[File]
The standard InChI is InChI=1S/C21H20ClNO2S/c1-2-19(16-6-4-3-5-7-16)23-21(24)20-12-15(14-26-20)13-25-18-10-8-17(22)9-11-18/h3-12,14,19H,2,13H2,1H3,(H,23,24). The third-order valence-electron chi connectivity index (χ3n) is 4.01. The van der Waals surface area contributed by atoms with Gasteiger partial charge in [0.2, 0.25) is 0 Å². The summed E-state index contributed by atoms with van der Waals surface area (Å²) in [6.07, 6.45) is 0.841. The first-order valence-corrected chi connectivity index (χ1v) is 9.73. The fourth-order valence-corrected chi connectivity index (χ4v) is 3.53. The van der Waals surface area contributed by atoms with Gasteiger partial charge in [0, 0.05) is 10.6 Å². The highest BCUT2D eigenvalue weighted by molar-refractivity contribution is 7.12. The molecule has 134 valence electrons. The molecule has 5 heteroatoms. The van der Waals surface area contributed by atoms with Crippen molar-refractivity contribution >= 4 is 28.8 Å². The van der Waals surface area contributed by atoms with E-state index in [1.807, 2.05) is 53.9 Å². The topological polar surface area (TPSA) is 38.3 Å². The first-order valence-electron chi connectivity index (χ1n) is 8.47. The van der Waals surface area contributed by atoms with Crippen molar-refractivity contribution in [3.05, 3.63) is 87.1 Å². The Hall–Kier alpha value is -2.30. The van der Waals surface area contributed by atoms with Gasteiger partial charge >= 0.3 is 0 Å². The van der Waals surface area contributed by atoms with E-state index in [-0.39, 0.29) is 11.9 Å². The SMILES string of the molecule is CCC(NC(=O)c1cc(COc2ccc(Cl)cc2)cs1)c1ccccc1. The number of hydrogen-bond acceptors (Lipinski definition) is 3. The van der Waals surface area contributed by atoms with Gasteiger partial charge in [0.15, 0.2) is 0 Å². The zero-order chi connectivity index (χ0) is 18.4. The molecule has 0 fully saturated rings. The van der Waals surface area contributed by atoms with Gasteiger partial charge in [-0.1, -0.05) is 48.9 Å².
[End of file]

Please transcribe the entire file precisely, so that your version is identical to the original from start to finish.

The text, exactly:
The standard InChI is InChI=1S/C21H20ClNO2S/c1-2-19(16-6-4-3-5-7-16)23-21(24)20-12-15(14-26-20)13-25-18-10-8-17(22)9-11-18/h3-12,14,19H,2,13H2,1H3,(H,23,24). The third-order valence-electron chi connectivity index (χ3n) is 4.01. The van der Waals surface area contributed by atoms with Gasteiger partial charge in [0.2, 0.25) is 0 Å². The summed E-state index contributed by atoms with van der Waals surface area (Å²) in [6.07, 6.45) is 0.841. The first-order valence-corrected chi connectivity index (χ1v) is 9.73. The fourth-order valence-corrected chi connectivity index (χ4v) is 3.53. The van der Waals surface area contributed by atoms with Gasteiger partial charge in [0, 0.05) is 10.6 Å². The highest BCUT2D eigenvalue weighted by molar-refractivity contribution is 7.12. The molecule has 134 valence electrons. The molecule has 5 heteroatoms. The van der Waals surface area contributed by atoms with Crippen molar-refractivity contribution >= 4 is 28.8 Å². The van der Waals surface area contributed by atoms with E-state index in [1.807, 2.05) is 53.9 Å². The topological polar surface area (TPSA) is 38.3 Å². The first-order valence-electron chi connectivity index (χ1n) is 8.47. The van der Waals surface area contributed by atoms with Crippen molar-refractivity contribution in [3.05, 3.63) is 87.1 Å². The Hall–Kier alpha value is -2.30. The van der Waals surface area contributed by atoms with Gasteiger partial charge >= 0.3 is 0 Å². The van der Waals surface area contributed by atoms with E-state index in [-0.39, 0.29) is 11.9 Å². The SMILES string of the molecule is CCC(NC(=O)c1cc(COc2ccc(Cl)cc2)cs1)c1ccccc1. The number of hydrogen-bond acceptors (Lipinski definition) is 3. The van der Waals surface area contributed by atoms with Gasteiger partial charge in [0.15, 0.2) is 0 Å². The zero-order chi connectivity index (χ0) is 18.4. The molecule has 0 fully saturated rings. The van der Waals surface area contributed by atoms with Gasteiger partial charge in [-0.1, -0.05) is 48.9 Å².